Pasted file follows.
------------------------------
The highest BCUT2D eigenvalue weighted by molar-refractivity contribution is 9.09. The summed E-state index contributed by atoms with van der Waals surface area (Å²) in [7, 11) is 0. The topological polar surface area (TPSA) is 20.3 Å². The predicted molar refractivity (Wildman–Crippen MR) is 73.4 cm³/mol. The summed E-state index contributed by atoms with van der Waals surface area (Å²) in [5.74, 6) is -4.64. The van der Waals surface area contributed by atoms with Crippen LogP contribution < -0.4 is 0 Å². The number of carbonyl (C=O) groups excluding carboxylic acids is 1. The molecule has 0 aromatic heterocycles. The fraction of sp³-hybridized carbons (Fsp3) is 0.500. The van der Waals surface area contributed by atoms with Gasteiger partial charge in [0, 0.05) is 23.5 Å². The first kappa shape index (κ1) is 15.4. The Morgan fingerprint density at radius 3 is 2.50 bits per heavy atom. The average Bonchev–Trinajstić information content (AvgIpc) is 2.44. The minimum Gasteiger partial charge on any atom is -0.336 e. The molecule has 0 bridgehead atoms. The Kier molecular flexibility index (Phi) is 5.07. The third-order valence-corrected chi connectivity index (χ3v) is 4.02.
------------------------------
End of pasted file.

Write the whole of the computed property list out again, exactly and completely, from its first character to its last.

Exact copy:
The highest BCUT2D eigenvalue weighted by molar-refractivity contribution is 9.09. The summed E-state index contributed by atoms with van der Waals surface area (Å²) in [7, 11) is 0. The topological polar surface area (TPSA) is 20.3 Å². The predicted molar refractivity (Wildman–Crippen MR) is 73.4 cm³/mol. The summed E-state index contributed by atoms with van der Waals surface area (Å²) in [5.74, 6) is -4.64. The van der Waals surface area contributed by atoms with Crippen LogP contribution < -0.4 is 0 Å². The number of carbonyl (C=O) groups excluding carboxylic acids is 1. The molecule has 0 aromatic heterocycles. The fraction of sp³-hybridized carbons (Fsp3) is 0.500. The van der Waals surface area contributed by atoms with Gasteiger partial charge in [0, 0.05) is 23.5 Å². The first kappa shape index (κ1) is 15.4. The Morgan fingerprint density at radius 3 is 2.50 bits per heavy atom. The average Bonchev–Trinajstić information content (AvgIpc) is 2.44. The minimum Gasteiger partial charge on any atom is -0.336 e. The molecule has 0 bridgehead atoms. The Kier molecular flexibility index (Phi) is 5.07. The third-order valence-corrected chi connectivity index (χ3v) is 4.02.